“Nothing in the world is worth having or worth doing unless it means effort, pain, difficulty… I have never in my life envied a human being who led an easy life. I have envied a great many people who led difficult lives and led them well.”
My dad was one of those guys who believed wholeheartedly in the above quote by Roosevelt and he taught me to believe it too. So, when I started hearing that church planting was hard work I was o.k. with the possibility of adversity, turmoil and the up and down emotional roller coaster that would accompany with this kind of ministry.
Back in seminary when I first thought of planting a church a friend and fellow student who was already planting warned me of the dangers that lied ahead of me. “When you plant everything changes” he said. “Your life will change, your marriage will change, even your sex life will change because of the church.” He spoke from experience and real world pain of being a church planter. I believe and deeply appreciate his wisdom.
For years I have heard church planting is hard. I have even told people it is probably the hardest task in all of Christian ministry. This was not based on experience, but hearsay. I even went so far as to tell people, “I would rather try to turn around a failing and dying church than start a new one.”
I have seen the proof of difficulty in church planting when I saw guys almost bankrupt themselves and their families financially in an effort to plant. In having seen relationship destroyed, marriages divided and families beat up (not literally) because of a church plant. Recently, I heard a podcast talking about the pressure to succeed in church planting. The speakers talked about the alarming rates in which planters will unconsciously sabotage their marriages with inappropriate relationships or outright affairs in order to wreck their plant so they don’t have to face the reality that they failed at planting a church!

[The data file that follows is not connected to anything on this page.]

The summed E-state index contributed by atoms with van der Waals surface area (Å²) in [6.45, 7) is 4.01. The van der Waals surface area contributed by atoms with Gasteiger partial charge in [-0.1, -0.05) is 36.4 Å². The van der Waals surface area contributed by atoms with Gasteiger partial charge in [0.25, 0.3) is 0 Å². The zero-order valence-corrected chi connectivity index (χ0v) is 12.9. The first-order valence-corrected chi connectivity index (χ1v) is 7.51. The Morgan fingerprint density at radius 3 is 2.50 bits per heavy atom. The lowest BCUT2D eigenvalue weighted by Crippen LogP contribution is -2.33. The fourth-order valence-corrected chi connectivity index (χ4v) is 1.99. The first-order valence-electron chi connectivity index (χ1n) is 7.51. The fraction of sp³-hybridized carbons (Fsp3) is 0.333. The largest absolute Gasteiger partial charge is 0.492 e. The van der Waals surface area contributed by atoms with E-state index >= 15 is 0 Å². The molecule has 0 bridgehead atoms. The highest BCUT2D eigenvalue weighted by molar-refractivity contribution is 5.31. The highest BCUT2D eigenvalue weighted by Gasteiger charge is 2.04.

Earlier this year I was denied entry into a church planting organization because they thought I was too hard on myself. I was “too honest” about my weaknesses, lack of gifting and potential for sin. They said church planting was hard enough, but with my own self deprecation it might be too much for me to handle.
I fully agree with the prevailing truth that church planting is hard, but so what? What part of church ministry is not hard? What part is easy? Being a missionary? Nope. Leading people in worship? Nope. Pastoring existing churches? Nope. No part of church/Christian ministry is easy. Its all hard. It might be a different kind of hard, but all of ministry is painstaking, heart wrenching and demanding.
Having grown up and worked in several churches, I have seen a lot of the hardships of church work. I have seen discontented congregations stop following their leadership because they did not like them. I have seen churches bury their wounded instead of helping them heal. I have seen church leaders fall because of incompetence, fear and moral compromise. I personally have been lied to, cheated and fired with out conversation from churches. I have had to counsel failing marriages, deal with bomb threats and bury church member. I have seen church leaders physcially assault each other, stab each other in the back and steal money and people from the church.
This was all before starting to plant a church. What part of this was easy? None of it! So, what makes church planting sooooo hard. Nothing. Nothing out of the ordinary in church minsitry.
Its not that church planting is harder than any other part of church ministry, it is all difficult. And we have to face this fact. Anything worth having is worth working for. This is just a true principle of life. Relationships, businesses or home ownership all require work and attention. So when we start to talk about church work and throw in the spiritual dimension (Eph 6:12) it only gets harder.
In order to brace myself for this hardship I hold on to three views or values that help me when church planting gets hard and crushing:
- My ego (re: identity or value) is not tied to my success or failure.
- Success or failure (however you define these terms) is irrelevant.
- God’s love is enough to sustain me.
All of those in church work of any and every kind would do well to repeat these three mantras over and over again. I do.